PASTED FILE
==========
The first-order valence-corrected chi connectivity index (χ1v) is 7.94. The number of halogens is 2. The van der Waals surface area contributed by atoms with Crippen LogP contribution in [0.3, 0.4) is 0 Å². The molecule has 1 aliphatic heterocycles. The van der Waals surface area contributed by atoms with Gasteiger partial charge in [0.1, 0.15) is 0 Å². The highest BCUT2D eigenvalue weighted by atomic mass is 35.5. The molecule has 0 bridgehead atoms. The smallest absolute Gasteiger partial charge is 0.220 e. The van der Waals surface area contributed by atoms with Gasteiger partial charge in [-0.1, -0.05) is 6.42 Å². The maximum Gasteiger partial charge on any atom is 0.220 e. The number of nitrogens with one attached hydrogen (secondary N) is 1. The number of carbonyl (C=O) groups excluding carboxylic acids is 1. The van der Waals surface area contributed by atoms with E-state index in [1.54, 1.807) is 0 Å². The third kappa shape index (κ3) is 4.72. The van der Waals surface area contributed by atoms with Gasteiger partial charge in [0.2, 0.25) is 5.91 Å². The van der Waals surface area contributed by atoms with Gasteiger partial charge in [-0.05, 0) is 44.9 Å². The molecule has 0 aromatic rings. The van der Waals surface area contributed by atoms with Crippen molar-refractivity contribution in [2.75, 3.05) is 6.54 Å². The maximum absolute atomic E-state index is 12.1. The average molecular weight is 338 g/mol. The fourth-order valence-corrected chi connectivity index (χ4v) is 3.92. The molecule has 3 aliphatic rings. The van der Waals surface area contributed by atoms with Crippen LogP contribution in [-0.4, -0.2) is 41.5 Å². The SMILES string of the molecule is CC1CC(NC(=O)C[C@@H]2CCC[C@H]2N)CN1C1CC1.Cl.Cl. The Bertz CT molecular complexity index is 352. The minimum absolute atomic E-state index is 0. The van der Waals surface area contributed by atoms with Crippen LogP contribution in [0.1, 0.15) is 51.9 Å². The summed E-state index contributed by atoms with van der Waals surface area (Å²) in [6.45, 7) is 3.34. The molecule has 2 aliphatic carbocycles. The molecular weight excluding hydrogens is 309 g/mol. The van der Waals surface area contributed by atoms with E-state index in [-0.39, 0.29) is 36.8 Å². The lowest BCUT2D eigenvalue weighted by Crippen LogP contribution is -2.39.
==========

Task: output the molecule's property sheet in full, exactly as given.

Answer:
The first-order valence-corrected chi connectivity index (χ1v) is 7.94. The number of halogens is 2. The van der Waals surface area contributed by atoms with Crippen LogP contribution in [0.3, 0.4) is 0 Å². The molecule has 1 aliphatic heterocycles. The van der Waals surface area contributed by atoms with Gasteiger partial charge in [0.1, 0.15) is 0 Å². The highest BCUT2D eigenvalue weighted by atomic mass is 35.5. The molecule has 0 bridgehead atoms. The smallest absolute Gasteiger partial charge is 0.220 e. The van der Waals surface area contributed by atoms with Gasteiger partial charge in [-0.1, -0.05) is 6.42 Å². The maximum Gasteiger partial charge on any atom is 0.220 e. The number of nitrogens with one attached hydrogen (secondary N) is 1. The number of carbonyl (C=O) groups excluding carboxylic acids is 1. The van der Waals surface area contributed by atoms with E-state index in [1.54, 1.807) is 0 Å². The third kappa shape index (κ3) is 4.72. The van der Waals surface area contributed by atoms with Gasteiger partial charge in [0.2, 0.25) is 5.91 Å². The van der Waals surface area contributed by atoms with Gasteiger partial charge in [-0.05, 0) is 44.9 Å². The molecule has 0 aromatic rings. The van der Waals surface area contributed by atoms with Crippen molar-refractivity contribution in [2.75, 3.05) is 6.54 Å². The maximum absolute atomic E-state index is 12.1. The average molecular weight is 338 g/mol. The fourth-order valence-corrected chi connectivity index (χ4v) is 3.92. The molecule has 3 aliphatic rings. The van der Waals surface area contributed by atoms with Crippen LogP contribution in [-0.4, -0.2) is 41.5 Å². The SMILES string of the molecule is CC1CC(NC(=O)C[C@@H]2CCC[C@H]2N)CN1C1CC1.Cl.Cl. The Bertz CT molecular complexity index is 352. The minimum absolute atomic E-state index is 0. The van der Waals surface area contributed by atoms with Crippen LogP contribution in [0.1, 0.15) is 51.9 Å². The summed E-state index contributed by atoms with van der Waals surface area (Å²) in [6.45, 7) is 3.34. The molecule has 2 aliphatic carbocycles. The molecular weight excluding hydrogens is 309 g/mol. The van der Waals surface area contributed by atoms with E-state index in [-0.39, 0.29) is 36.8 Å². The lowest BCUT2D eigenvalue weighted by Crippen LogP contribution is -2.39.